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Originally published May 19, 2014 at 6:09 AM | Page modified May 19, 2014 at 6:22 AM

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Mladic starts defense at UN genocide trial

Former Bosnian Serb military chief Gen. Ratko Mladic launched the defense case in his long-running U.N. trial Monday with the testimony of a former Serb army officer who claimed he was never ordered to fire on civilians in the besieged Bosnian capital during the country's bloody war.


Associated Press

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THE HAGUE, Netherlands —

Former Bosnian Serb military chief Gen. Ratko Mladic launched the defense case in his long-running U.N. trial Monday with the testimony of a former Serb army officer who claimed he was never ordered to fire on civilians in the besieged Bosnian capital during the country's bloody war.

The testimony of Mile Sladoje, a wartime Serb military commander in Sarajevo, likely set the tone for Mladic's attempt to clear his name of charges that he was responsible for a string of Serb atrocities throughout the bloody 1992-1995 conflict.

Mladic's 11-count indictment alleges that he was the military mastermind behind a deadly Serb sniping and mortar campaign in Sarajevo, and the 1995 massacre of some 8,000 Muslim men in Srebrenica.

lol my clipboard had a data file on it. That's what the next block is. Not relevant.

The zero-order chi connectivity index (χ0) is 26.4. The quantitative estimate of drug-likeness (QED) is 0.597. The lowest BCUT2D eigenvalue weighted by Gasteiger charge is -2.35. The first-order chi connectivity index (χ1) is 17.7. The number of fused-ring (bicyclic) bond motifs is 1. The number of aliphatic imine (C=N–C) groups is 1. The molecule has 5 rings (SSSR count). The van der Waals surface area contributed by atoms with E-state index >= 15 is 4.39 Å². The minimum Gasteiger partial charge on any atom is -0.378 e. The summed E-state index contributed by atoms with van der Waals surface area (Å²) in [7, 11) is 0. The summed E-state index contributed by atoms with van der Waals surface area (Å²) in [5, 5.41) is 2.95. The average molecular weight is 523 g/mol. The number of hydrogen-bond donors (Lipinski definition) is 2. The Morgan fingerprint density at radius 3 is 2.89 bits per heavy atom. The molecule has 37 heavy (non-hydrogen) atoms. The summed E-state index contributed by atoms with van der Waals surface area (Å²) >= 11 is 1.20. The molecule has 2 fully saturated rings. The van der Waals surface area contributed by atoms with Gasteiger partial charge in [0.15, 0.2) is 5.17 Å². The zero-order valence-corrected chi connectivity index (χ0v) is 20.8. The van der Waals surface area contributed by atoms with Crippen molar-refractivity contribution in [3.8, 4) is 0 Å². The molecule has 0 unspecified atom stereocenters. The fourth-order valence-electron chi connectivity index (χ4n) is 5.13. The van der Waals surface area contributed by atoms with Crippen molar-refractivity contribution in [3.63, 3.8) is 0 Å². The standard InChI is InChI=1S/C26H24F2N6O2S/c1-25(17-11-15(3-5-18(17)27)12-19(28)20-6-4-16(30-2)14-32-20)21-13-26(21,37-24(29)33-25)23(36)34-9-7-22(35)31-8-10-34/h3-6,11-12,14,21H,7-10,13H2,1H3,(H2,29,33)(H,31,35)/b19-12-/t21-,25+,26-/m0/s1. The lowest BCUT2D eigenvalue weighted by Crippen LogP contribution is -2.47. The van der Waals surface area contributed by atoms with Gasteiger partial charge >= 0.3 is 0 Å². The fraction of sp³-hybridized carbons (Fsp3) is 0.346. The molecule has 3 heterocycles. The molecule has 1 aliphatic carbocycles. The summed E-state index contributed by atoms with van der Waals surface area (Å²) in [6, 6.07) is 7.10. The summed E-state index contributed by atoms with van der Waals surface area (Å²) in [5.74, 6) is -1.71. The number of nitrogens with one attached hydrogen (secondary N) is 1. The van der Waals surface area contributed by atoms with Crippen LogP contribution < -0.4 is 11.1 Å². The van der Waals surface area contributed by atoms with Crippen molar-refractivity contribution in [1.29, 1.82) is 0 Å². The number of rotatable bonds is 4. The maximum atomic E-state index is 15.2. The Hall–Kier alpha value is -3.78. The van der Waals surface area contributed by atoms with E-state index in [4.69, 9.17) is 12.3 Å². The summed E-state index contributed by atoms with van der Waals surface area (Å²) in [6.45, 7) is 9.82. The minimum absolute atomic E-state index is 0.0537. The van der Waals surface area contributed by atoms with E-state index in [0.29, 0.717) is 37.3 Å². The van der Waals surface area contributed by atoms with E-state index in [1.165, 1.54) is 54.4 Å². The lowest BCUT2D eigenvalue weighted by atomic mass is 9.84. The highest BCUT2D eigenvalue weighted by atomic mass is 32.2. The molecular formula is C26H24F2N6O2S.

He denies the charges and insists his forces were trying to defend Serbs during the conflict that left some 100,000 people dead. Mladic faces a maximum life sentence if convicted.

The 72-year-old stood and saluted Sladoje as he entered court at the Yugoslav war crimes tribunal.

"All military activities were defense activities," Mladic lawyer Miodrag Stojanovic told judges in a summary of Sladoje's seven-page written testimony.

Sladoje "never received an order from his superior command, nor did he issue an order ... to attack civilian facilities," Stojanovic said.

Sladoje showed judges a map of Sarajevo dotted with circles which he said were considered legitimate targets by Serb forces.

"There was no part of the city that did not have a military installation or facility," his written statement said.

Serbs deny systematically targeting civilians with mortars and sniper rifles during the siege of Sarajevo, saying that they were shooting at Bosnian Muslim forces holed up in buildings throughout the city.

Mladic was first indicted in 1995 but went into hiding after the war and was not arrested until May 2011. The former general's trial started a year later and prosecutors wrapped up their case in February.



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